Flash and Flash Player can be useful additions to your Web site, but do you go overboard with them? Many Web sites now embed Flash files, and some even have interactive Flash. A recent question appeared on TechRepublic about how to embed these movies or animations, and so I think it's time to discuss the use of such files.
I've seen many Web sites that use Flash to allow people to see a film or advanced animation. However, I always question (in my mind) if it was absolutely necessary for them to use Flash — a proprietary code that needs a special player — and not an industry standard movie type that's openly available for use by all and doesn't requires special proprietary software to run and view. For example, why use Flash and not an AVI or MPEG file?
This was especially brought to mind when a TR member asked for help converting an MPEG file to a Flash file in order to embed it in his Web site. This, in turn, made me wonder if that particular Web site was created in Dreamweaver, and if it makes it hard for him to use any movie player other than Flash. What really worries me is the growing trend to build Web sites in Flash only, so that you can't see a thing unless you have the latest Flash Player.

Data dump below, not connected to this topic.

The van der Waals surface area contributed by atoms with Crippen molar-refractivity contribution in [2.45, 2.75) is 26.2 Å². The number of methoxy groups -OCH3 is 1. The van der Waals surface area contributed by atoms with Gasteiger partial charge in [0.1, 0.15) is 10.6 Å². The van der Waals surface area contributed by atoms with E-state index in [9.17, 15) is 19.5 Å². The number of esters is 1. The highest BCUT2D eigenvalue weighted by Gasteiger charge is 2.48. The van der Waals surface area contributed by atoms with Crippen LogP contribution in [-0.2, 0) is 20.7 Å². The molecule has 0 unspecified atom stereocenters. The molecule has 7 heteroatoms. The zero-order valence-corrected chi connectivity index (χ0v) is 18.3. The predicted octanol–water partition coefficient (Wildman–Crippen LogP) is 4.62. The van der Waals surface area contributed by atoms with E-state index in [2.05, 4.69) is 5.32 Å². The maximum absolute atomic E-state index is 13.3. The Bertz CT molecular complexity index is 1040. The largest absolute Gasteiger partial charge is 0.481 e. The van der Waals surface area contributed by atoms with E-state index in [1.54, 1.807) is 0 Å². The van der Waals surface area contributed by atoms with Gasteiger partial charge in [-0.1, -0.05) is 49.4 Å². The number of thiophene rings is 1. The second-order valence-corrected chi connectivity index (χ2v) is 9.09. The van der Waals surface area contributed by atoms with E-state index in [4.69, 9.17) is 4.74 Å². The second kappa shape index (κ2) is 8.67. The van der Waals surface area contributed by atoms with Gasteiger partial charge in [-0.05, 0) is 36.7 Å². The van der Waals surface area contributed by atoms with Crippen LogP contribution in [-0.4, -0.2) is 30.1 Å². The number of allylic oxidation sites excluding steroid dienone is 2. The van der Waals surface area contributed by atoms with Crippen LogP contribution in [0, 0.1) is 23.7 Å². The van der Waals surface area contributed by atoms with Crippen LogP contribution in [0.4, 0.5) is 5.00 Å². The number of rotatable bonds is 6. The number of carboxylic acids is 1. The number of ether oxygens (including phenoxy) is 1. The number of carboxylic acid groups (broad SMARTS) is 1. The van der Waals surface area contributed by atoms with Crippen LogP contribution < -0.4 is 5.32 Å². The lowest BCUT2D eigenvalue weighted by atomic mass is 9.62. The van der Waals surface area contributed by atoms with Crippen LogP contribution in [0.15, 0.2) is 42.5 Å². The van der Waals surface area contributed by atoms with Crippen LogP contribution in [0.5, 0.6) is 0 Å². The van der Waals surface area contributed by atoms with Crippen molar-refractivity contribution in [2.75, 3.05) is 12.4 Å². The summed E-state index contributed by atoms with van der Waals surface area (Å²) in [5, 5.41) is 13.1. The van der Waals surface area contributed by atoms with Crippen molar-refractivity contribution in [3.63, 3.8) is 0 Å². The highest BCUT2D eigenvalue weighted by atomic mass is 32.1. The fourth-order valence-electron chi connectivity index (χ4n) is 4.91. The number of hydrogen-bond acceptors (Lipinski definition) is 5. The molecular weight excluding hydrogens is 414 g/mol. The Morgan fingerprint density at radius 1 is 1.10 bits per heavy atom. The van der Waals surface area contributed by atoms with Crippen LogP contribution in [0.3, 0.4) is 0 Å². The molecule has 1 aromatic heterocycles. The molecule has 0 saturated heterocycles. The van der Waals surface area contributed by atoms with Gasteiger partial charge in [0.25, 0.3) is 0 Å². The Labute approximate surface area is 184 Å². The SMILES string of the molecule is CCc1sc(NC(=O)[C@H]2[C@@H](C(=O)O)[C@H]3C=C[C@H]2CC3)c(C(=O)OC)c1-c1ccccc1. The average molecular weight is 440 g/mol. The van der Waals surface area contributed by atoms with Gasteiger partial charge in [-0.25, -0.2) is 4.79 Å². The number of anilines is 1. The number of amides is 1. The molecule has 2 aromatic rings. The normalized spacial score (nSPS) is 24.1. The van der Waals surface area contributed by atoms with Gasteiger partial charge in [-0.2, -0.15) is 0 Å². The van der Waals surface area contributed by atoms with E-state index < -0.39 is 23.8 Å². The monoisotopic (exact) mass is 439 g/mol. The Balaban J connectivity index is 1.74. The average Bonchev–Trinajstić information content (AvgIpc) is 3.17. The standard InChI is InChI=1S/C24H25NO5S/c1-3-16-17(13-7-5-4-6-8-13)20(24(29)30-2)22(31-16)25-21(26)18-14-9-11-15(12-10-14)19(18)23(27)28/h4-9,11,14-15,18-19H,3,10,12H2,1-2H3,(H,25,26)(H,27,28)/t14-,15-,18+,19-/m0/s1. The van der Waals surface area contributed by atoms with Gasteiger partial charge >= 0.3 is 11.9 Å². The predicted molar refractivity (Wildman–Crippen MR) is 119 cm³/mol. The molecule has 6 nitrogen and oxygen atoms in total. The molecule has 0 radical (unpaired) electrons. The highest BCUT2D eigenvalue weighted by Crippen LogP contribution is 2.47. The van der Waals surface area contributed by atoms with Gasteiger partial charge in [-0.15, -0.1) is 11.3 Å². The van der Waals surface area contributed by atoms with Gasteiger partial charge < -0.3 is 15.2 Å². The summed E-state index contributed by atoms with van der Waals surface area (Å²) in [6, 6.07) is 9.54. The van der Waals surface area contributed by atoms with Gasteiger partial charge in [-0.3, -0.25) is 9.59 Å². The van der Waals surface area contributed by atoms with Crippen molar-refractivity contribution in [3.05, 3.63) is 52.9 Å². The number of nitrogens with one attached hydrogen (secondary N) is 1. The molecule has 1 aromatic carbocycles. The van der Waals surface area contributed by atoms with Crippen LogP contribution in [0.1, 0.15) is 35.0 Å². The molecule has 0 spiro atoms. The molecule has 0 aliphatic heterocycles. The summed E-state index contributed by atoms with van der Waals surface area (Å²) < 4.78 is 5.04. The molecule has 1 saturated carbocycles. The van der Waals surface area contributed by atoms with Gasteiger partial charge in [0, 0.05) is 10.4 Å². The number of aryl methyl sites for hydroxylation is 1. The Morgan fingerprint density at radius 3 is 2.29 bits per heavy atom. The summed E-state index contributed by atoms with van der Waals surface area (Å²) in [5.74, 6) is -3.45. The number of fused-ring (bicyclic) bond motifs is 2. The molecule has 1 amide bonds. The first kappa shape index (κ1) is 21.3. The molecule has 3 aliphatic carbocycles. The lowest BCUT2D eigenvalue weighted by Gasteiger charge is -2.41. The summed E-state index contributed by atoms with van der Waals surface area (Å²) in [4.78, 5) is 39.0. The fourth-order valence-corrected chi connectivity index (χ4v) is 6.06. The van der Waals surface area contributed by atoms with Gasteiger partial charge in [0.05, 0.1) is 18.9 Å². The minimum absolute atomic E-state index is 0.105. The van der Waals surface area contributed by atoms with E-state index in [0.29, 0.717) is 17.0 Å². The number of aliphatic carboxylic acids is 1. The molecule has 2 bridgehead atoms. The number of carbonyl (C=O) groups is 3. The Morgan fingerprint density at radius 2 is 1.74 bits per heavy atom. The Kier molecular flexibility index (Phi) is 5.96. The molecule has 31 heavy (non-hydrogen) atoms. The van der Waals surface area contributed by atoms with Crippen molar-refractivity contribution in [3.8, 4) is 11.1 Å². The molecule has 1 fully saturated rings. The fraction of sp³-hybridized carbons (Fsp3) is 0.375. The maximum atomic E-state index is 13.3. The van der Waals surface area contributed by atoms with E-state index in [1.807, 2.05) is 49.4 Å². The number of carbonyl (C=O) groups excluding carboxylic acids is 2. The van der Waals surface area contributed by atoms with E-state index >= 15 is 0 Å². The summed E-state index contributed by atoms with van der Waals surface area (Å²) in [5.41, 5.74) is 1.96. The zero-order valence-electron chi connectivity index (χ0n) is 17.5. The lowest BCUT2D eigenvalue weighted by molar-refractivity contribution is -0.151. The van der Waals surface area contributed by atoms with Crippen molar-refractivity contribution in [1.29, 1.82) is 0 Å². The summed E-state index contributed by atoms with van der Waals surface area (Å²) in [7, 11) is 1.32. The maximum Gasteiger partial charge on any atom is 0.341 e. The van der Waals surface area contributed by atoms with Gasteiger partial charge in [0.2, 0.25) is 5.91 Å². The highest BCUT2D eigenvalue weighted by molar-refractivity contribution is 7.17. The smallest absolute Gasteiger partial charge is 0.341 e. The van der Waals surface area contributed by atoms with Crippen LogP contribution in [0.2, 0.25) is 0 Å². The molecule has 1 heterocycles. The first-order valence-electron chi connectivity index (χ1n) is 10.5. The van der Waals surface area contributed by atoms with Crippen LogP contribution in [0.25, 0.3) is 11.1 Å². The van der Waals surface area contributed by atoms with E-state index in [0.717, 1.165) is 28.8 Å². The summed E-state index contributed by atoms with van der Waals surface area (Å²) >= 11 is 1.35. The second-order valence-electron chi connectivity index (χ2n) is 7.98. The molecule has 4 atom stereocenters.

The problem with this trend for the actual operation of the site is that the page takes longer to download, plus visitors must have a proprietary Flash Player — and they don't have a choice in deciding whether to watch the Flash movie or not. Like many people, when I go to a Web site for the second or third time, I don't have any interest at all in watching the fancy Flash advertisement on the welcome screen. I also get a bit put out by having to wait for the thing to download before I can navigate past that screen.
Worse still are the interactive Flash sites, because you can't use them at all without the latest Flash Player (which isn't always available for every operating system platform), and you have to wait until they completely download. Quite often, I get fed up with waiting and leave these Web sites, and I know that I'm not the only one who's frustrated by the amount of time it takes to download these proprietary media files and being forced to watch them.
With this in mind, I wish to ask the following poll questions:Format preference
The actual cost of Flash
Sonja Thompson started at TechRepublic in October 1999. She is a former Senior Editor at TechRepublic.